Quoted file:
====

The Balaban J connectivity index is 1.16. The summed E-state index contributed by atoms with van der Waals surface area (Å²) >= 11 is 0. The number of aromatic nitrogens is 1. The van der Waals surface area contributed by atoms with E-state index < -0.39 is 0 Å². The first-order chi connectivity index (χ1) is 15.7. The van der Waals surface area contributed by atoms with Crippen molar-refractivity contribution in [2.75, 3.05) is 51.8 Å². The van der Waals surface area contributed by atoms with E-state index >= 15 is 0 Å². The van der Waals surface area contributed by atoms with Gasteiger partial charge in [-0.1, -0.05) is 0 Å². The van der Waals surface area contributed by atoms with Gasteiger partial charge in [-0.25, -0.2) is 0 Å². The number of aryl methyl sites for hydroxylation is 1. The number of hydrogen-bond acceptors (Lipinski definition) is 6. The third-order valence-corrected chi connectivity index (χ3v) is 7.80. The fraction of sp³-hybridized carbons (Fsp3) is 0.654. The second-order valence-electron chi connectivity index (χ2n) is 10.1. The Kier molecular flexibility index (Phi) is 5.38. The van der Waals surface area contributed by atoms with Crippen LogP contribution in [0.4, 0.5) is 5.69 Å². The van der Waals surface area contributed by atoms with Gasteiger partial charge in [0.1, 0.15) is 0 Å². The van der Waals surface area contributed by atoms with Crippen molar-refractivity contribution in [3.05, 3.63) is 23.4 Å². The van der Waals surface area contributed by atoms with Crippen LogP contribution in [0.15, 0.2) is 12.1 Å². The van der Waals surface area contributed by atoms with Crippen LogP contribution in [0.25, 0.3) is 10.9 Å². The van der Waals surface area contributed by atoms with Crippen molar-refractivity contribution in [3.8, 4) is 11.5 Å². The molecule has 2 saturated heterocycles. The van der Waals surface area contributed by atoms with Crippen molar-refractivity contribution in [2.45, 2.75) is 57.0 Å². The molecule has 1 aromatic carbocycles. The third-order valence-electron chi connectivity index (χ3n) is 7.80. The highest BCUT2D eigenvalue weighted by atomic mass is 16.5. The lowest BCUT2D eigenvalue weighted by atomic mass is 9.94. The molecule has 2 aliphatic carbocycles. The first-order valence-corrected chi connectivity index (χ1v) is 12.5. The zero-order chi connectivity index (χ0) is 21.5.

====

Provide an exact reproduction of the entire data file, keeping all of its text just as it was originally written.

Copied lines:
The Balaban J connectivity index is 1.16. The summed E-state index contributed by atoms with van der Waals surface area (Å²) >= 11 is 0. The number of aromatic nitrogens is 1. The van der Waals surface area contributed by atoms with E-state index < -0.39 is 0 Å². The first-order chi connectivity index (χ1) is 15.7. The van der Waals surface area contributed by atoms with Crippen molar-refractivity contribution in [2.75, 3.05) is 51.8 Å². The van der Waals surface area contributed by atoms with E-state index >= 15 is 0 Å². The van der Waals surface area contributed by atoms with Gasteiger partial charge in [-0.1, -0.05) is 0 Å². The van der Waals surface area contributed by atoms with Gasteiger partial charge in [-0.25, -0.2) is 0 Å². The number of aryl methyl sites for hydroxylation is 1. The number of hydrogen-bond acceptors (Lipinski definition) is 6. The third-order valence-corrected chi connectivity index (χ3v) is 7.80. The fraction of sp³-hybridized carbons (Fsp3) is 0.654. The second-order valence-electron chi connectivity index (χ2n) is 10.1. The Kier molecular flexibility index (Phi) is 5.38. The van der Waals surface area contributed by atoms with Crippen LogP contribution in [0.4, 0.5) is 5.69 Å². The van der Waals surface area contributed by atoms with Gasteiger partial charge in [0.1, 0.15) is 0 Å². The van der Waals surface area contributed by atoms with Crippen molar-refractivity contribution in [3.05, 3.63) is 23.4 Å². The van der Waals surface area contributed by atoms with Crippen LogP contribution in [0.15, 0.2) is 12.1 Å². The van der Waals surface area contributed by atoms with Crippen LogP contribution in [0.25, 0.3) is 10.9 Å². The van der Waals surface area contributed by atoms with Crippen molar-refractivity contribution in [3.8, 4) is 11.5 Å². The molecule has 2 saturated heterocycles. The van der Waals surface area contributed by atoms with Crippen molar-refractivity contribution in [2.45, 2.75) is 57.0 Å². The molecule has 1 aromatic carbocycles. The third-order valence-electron chi connectivity index (χ3n) is 7.80. The highest BCUT2D eigenvalue weighted by atomic mass is 16.5. The lowest BCUT2D eigenvalue weighted by atomic mass is 9.94. The molecule has 2 aliphatic carbocycles. The first-order valence-corrected chi connectivity index (χ1v) is 12.5. The zero-order chi connectivity index (χ0) is 21.5.